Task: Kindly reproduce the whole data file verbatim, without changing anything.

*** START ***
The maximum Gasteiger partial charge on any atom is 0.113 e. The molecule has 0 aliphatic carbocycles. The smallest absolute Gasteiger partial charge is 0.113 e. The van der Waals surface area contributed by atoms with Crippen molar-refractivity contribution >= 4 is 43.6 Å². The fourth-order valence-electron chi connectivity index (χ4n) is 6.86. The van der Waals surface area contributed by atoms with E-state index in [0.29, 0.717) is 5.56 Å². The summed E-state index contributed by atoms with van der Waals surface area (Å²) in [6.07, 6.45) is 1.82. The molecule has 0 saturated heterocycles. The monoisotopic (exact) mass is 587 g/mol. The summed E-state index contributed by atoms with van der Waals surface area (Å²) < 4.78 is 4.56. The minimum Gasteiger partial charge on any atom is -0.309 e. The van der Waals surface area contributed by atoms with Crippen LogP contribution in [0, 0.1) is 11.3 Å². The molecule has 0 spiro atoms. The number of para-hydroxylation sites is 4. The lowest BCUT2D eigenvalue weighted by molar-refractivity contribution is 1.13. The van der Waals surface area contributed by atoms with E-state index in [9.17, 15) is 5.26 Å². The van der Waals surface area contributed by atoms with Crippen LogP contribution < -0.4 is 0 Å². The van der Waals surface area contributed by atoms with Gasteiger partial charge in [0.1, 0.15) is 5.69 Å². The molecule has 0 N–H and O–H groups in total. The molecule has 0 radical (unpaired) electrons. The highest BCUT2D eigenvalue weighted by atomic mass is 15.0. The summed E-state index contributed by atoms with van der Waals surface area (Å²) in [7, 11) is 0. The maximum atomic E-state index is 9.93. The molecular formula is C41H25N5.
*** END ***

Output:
The maximum Gasteiger partial charge on any atom is 0.113 e. The molecule has 0 aliphatic carbocycles. The smallest absolute Gasteiger partial charge is 0.113 e. The van der Waals surface area contributed by atoms with Crippen molar-refractivity contribution >= 4 is 43.6 Å². The fourth-order valence-electron chi connectivity index (χ4n) is 6.86. The van der Waals surface area contributed by atoms with E-state index in [0.29, 0.717) is 5.56 Å². The summed E-state index contributed by atoms with van der Waals surface area (Å²) in [6.07, 6.45) is 1.82. The molecule has 0 saturated heterocycles. The monoisotopic (exact) mass is 587 g/mol. The summed E-state index contributed by atoms with van der Waals surface area (Å²) < 4.78 is 4.56. The minimum Gasteiger partial charge on any atom is -0.309 e. The van der Waals surface area contributed by atoms with Crippen LogP contribution in [0, 0.1) is 11.3 Å². The molecule has 0 spiro atoms. The number of para-hydroxylation sites is 4. The lowest BCUT2D eigenvalue weighted by molar-refractivity contribution is 1.13. The van der Waals surface area contributed by atoms with E-state index in [9.17, 15) is 5.26 Å². The van der Waals surface area contributed by atoms with Crippen LogP contribution < -0.4 is 0 Å². The van der Waals surface area contributed by atoms with Gasteiger partial charge in [0.1, 0.15) is 5.69 Å². The molecule has 0 N–H and O–H groups in total. The molecule has 0 radical (unpaired) electrons. The highest BCUT2D eigenvalue weighted by atomic mass is 15.0. The summed E-state index contributed by atoms with van der Waals surface area (Å²) in [7, 11) is 0. The maximum atomic E-state index is 9.93. The molecular formula is C41H25N5.